The objective of the color managed workflow in FIG. 3 is to print the digital document 110 on a digital color printer 114 in a way that preserves the true colors originally captured in the digital document 110. To accomplish this objective, the color management module 111 needs an additional characterization, namely the printer characterization 112.

[0164]
Printer characterization 112 provides the transform between the color space of the printer and the calorimetric color space. With the printer characterization 112 loaded into the color management module 111, the color management module further processes the digital color document by transforming each color from the XYZ tristimulus values generated above into colorant values in digital document in the printer color space 113.

[0165]
The digital color printer 114 completes the color management workflow 300 by interpreting the colorant values in the digital document in the printer color space 113 into machine instructions and acting on these instructions to print a color accurate output document as color print 115.

[0166]
As illustrated in the Examples below, a 4component colorant color space, like CMYK, is created by first transforming colorimetric (XYZ) values to colorant (RGB) values in a 3component colorant color space. The RGB values are then complemented into the RGB components (1RGB). If the RGB space to be modeled has a nonlinearity associated with it, the RGB components are converted in accordance with a method of this disclosure. This result is referred to as C′M′Y′.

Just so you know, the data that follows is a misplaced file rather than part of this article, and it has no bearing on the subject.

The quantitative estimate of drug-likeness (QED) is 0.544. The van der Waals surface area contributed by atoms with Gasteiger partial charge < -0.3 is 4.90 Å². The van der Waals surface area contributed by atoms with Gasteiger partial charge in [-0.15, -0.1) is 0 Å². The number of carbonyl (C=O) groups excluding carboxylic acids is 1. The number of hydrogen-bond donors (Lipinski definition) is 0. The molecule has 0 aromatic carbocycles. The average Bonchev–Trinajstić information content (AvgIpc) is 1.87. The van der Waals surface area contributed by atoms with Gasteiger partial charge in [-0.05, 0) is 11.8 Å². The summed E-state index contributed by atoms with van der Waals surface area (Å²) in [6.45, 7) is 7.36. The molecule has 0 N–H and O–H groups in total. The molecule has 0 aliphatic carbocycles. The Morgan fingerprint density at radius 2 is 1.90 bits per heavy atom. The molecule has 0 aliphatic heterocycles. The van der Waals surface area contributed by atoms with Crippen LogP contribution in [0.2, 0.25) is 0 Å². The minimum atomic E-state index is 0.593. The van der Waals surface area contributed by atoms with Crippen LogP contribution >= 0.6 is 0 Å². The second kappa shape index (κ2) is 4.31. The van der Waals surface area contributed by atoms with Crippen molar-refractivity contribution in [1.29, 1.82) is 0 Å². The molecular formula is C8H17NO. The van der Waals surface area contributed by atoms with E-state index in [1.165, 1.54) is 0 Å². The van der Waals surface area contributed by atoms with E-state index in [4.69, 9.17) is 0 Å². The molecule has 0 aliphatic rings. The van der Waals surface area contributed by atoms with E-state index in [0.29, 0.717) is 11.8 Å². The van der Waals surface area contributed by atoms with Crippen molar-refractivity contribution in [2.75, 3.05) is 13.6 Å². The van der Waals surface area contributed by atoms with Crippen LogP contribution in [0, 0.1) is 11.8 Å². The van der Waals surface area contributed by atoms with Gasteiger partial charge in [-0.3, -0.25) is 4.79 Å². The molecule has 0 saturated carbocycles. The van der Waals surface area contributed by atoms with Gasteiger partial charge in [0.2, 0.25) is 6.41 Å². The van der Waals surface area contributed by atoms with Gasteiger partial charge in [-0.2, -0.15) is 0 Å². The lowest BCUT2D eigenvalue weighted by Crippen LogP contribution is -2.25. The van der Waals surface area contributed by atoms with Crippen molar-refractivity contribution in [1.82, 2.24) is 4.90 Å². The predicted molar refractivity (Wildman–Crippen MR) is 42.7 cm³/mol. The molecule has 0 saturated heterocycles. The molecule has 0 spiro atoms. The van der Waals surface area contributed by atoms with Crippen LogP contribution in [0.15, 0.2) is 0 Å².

[0167]
A black point (K_{P}) is set at approximately 80% for the Example shown below.

[0168]
In an Ndimensional colorant color space (C_{1 }. . . C_{n1}, K) the black point K_{P }as used herein is defined as the point at which specified values of C_{1 }. . . C_{n1 }equal the full strength of the black ink (K).

[0169]
If all the values of C′, M′, and Y′ are greater than or equal to the black point K_{P}, then the value of K in the 4component color space will be set to 1. If at least one of the values of C′, M′, or Y′ is less than the black point K_{P}, then the value of K in the 4component colorimetric color space is the minimum value of C′, M′, or Y′ divided by the black point K_{P}.

[0170]